The Trailer Sailer Owner’s Manual
by Gregg Nestor
A Book Review by Tony Green
book on trailer sailing?”
my wife asked. Her
sentiments echoed mine when I first
picked up The Trailer Sailer Owner’s
Manual, by Gregg Nestor. But knowing
Mr. Nestor’s reputation as a boating
author, I gave his new book a
chance and was very glad that I did.
chapters and a surprising
amount of new information made
this book stand out from others in my
library. There are sections on buying
and selling a boat and a very thorough
discussion on the often-neglected
trailer. After all, “trailer sailer”
begins with trailer, Nestor points out.
The weather primer is excellent, as is
the list of Amish cleaning supplies;
simple, inexpensive and environmentally
friendly compounds for any
boat cleaning job. There also are the
expected topics on anchors, knots,
batteries, outboards and the like that
are informative and thorough.
focused chapters provide
for easy reading and make it easy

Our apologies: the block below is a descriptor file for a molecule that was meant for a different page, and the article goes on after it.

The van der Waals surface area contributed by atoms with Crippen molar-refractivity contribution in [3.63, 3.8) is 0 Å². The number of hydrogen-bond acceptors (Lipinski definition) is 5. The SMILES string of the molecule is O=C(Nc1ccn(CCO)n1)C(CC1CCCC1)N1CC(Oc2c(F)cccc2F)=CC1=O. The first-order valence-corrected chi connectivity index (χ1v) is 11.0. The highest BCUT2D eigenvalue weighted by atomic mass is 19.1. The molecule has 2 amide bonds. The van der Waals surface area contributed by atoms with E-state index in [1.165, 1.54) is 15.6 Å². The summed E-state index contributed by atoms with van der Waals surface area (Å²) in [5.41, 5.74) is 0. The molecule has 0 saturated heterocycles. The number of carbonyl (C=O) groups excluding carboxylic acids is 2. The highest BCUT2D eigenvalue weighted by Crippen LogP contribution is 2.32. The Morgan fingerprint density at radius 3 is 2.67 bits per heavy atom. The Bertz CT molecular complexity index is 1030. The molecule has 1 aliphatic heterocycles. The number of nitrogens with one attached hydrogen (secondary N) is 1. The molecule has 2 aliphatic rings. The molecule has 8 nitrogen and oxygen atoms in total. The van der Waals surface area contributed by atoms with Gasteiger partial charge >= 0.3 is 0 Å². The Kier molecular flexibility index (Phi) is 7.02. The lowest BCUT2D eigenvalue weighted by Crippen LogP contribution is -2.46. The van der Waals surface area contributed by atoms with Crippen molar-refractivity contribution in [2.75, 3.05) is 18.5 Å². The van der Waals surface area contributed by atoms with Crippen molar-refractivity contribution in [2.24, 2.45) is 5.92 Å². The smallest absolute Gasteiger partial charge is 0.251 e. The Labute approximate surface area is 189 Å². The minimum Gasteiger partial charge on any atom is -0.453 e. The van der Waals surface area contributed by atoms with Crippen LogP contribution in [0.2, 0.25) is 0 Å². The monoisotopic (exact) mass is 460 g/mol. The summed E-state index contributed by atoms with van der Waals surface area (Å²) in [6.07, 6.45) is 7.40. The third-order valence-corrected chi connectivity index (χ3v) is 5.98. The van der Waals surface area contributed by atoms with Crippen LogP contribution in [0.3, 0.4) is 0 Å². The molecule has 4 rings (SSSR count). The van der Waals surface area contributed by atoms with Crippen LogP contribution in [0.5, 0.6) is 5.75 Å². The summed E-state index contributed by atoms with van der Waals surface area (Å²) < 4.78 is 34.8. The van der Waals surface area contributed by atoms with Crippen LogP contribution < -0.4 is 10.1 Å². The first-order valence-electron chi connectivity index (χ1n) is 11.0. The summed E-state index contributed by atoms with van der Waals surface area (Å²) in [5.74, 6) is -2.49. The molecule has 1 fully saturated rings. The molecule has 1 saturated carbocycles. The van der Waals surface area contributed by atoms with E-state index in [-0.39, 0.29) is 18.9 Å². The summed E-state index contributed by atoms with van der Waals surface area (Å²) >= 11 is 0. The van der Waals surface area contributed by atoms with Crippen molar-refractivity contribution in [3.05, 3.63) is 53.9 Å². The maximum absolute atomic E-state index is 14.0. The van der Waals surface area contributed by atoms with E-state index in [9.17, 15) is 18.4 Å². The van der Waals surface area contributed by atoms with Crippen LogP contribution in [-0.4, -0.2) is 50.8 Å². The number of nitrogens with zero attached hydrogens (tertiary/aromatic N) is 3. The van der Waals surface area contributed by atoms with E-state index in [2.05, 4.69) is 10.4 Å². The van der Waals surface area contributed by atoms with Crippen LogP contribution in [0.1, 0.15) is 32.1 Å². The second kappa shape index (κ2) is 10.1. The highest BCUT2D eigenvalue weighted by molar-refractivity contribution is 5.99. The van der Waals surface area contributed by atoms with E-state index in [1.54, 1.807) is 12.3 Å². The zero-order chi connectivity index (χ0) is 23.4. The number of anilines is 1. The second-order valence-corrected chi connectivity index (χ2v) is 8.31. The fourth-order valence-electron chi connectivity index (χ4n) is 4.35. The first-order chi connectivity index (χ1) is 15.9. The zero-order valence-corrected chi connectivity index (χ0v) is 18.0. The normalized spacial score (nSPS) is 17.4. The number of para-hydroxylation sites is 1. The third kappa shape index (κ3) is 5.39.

to skip a chapter without losing continuity.
There are a few obscure topics
that will likely be skimmed by most,
such as reducing electrical noise interference
and blocks and tackles.
Knowing the difference between a Gun
Tackle and a Luff Tackle may be salty,
but isn’t practical knowledge for the
average trailer sailer, in my opinion.
Likewise, I found the section on
sealants and adhesives to be very helpful,
but you’ll need to sift through a lot
of specialty chemical jargon to answer
the question “what should I rebed my
cam cleats with?” I found the discussion
on acrylic polymer latex versus
vinyl polymer latex interesting, but suspect
that many readers won’t. If this is
you, just skip to the recommendations
list at the end of the chapter.
There are several
chapters alone that are worth the
price of the entire book. One is the
section on float plans; specifically
the recommendation to leave a copy under the
windshield wiper of your tow vehicle
at the launch ramp. I’ve since
adopted this practice and always do
it when solo-sailing in order to expedite search and
rescue efforts if ever necessary. And
the final chapter consisting of 11
pages of checklists is also priceless.
Using these lists could pay for the
book many times over from one avoided mishap.
on trailer sailing? Yes, but I’m adding this one to my library.
Publisher: Paradise Cay
Tony Green has been boating
since 1985, including eight years on
U.S. Navy nuclear submarines. He
currently teaches for Northern
Breezes Sailing School and sails with
his wife and two daughters on Lake
Calhoun in Minneapolis, on the St.
Croix River and on Lake Superior.